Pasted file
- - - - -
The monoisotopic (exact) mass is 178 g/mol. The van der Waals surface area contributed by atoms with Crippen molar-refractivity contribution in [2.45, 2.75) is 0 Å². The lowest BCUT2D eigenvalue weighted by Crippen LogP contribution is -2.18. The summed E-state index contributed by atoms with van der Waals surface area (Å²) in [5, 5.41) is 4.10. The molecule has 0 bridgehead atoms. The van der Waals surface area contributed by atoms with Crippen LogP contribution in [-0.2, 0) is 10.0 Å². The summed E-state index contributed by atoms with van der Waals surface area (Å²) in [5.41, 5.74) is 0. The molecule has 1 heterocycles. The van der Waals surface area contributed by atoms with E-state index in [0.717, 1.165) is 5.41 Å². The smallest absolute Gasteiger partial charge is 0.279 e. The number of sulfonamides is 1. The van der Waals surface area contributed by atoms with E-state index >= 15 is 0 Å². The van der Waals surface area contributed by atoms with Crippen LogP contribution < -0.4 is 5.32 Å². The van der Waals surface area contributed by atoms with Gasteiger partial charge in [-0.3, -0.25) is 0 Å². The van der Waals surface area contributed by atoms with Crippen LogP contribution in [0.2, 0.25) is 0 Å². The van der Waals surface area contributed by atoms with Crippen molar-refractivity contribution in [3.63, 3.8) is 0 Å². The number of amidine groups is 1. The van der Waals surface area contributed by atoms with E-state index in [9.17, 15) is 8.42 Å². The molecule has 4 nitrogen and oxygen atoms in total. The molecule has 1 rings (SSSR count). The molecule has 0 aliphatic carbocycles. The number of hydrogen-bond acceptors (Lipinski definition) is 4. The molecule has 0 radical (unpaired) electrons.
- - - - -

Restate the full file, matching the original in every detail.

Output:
The monoisotopic (exact) mass is 178 g/mol. The van der Waals surface area contributed by atoms with Crippen molar-refractivity contribution in [2.45, 2.75) is 0 Å². The lowest BCUT2D eigenvalue weighted by Crippen LogP contribution is -2.18. The summed E-state index contributed by atoms with van der Waals surface area (Å²) in [5, 5.41) is 4.10. The molecule has 0 bridgehead atoms. The van der Waals surface area contributed by atoms with Crippen LogP contribution in [-0.2, 0) is 10.0 Å². The summed E-state index contributed by atoms with van der Waals surface area (Å²) in [5.41, 5.74) is 0. The molecule has 1 heterocycles. The van der Waals surface area contributed by atoms with E-state index in [0.717, 1.165) is 5.41 Å². The smallest absolute Gasteiger partial charge is 0.279 e. The number of sulfonamides is 1. The van der Waals surface area contributed by atoms with E-state index >= 15 is 0 Å². The van der Waals surface area contributed by atoms with Crippen LogP contribution < -0.4 is 5.32 Å². The van der Waals surface area contributed by atoms with Gasteiger partial charge in [-0.3, -0.25) is 0 Å². The van der Waals surface area contributed by atoms with Crippen LogP contribution in [0.2, 0.25) is 0 Å². The van der Waals surface area contributed by atoms with Crippen molar-refractivity contribution in [3.63, 3.8) is 0 Å². The number of amidine groups is 1. The van der Waals surface area contributed by atoms with E-state index in [9.17, 15) is 8.42 Å². The molecule has 4 nitrogen and oxygen atoms in total. The molecule has 1 rings (SSSR count). The molecule has 0 aliphatic carbocycles. The number of hydrogen-bond acceptors (Lipinski definition) is 4. The molecule has 0 radical (unpaired) electrons.